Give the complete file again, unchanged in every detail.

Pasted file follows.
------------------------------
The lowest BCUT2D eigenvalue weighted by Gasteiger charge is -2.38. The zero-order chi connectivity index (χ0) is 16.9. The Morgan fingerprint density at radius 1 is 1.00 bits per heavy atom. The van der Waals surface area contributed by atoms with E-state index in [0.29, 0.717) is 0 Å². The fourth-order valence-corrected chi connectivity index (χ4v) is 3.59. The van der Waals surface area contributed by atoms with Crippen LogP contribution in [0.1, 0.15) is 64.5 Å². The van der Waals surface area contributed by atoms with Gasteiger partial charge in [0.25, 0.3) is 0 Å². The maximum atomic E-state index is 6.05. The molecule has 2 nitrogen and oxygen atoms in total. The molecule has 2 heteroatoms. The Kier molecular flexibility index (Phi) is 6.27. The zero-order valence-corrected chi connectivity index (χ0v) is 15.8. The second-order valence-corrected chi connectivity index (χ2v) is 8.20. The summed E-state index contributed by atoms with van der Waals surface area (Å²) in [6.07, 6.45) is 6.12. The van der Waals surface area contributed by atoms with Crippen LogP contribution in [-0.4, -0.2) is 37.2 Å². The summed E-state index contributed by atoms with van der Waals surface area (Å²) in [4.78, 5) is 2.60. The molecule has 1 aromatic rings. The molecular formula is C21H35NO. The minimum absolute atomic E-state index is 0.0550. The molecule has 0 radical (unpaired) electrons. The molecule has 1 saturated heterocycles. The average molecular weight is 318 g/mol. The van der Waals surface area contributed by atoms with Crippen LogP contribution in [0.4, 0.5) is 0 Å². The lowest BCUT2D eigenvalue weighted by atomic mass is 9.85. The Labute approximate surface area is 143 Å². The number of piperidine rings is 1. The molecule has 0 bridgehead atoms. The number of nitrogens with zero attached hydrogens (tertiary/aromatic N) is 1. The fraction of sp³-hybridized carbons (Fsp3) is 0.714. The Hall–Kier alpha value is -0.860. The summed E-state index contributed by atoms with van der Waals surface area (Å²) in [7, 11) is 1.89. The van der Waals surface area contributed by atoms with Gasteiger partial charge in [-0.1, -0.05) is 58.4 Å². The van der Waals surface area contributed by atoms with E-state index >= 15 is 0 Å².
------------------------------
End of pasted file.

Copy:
The lowest BCUT2D eigenvalue weighted by Gasteiger charge is -2.38. The zero-order chi connectivity index (χ0) is 16.9. The Morgan fingerprint density at radius 1 is 1.00 bits per heavy atom. The van der Waals surface area contributed by atoms with E-state index in [0.29, 0.717) is 0 Å². The fourth-order valence-corrected chi connectivity index (χ4v) is 3.59. The van der Waals surface area contributed by atoms with Crippen LogP contribution in [0.1, 0.15) is 64.5 Å². The van der Waals surface area contributed by atoms with Gasteiger partial charge in [0.25, 0.3) is 0 Å². The maximum atomic E-state index is 6.05. The molecule has 2 nitrogen and oxygen atoms in total. The molecule has 2 heteroatoms. The Kier molecular flexibility index (Phi) is 6.27. The zero-order valence-corrected chi connectivity index (χ0v) is 15.8. The second-order valence-corrected chi connectivity index (χ2v) is 8.20. The summed E-state index contributed by atoms with van der Waals surface area (Å²) in [6.07, 6.45) is 6.12. The van der Waals surface area contributed by atoms with Crippen LogP contribution in [-0.4, -0.2) is 37.2 Å². The summed E-state index contributed by atoms with van der Waals surface area (Å²) in [4.78, 5) is 2.60. The molecule has 1 aromatic rings. The molecular formula is C21H35NO. The minimum absolute atomic E-state index is 0.0550. The molecule has 0 radical (unpaired) electrons. The molecule has 1 saturated heterocycles. The average molecular weight is 318 g/mol. The van der Waals surface area contributed by atoms with Crippen LogP contribution in [0.4, 0.5) is 0 Å². The lowest BCUT2D eigenvalue weighted by atomic mass is 9.85. The Labute approximate surface area is 143 Å². The number of piperidine rings is 1. The molecule has 0 bridgehead atoms. The number of nitrogens with zero attached hydrogens (tertiary/aromatic N) is 1. The fraction of sp³-hybridized carbons (Fsp3) is 0.714. The Hall–Kier alpha value is -0.860. The summed E-state index contributed by atoms with van der Waals surface area (Å²) in [7, 11) is 1.89. The van der Waals surface area contributed by atoms with Gasteiger partial charge in [-0.1, -0.05) is 58.4 Å². The van der Waals surface area contributed by atoms with E-state index >= 15 is 0 Å².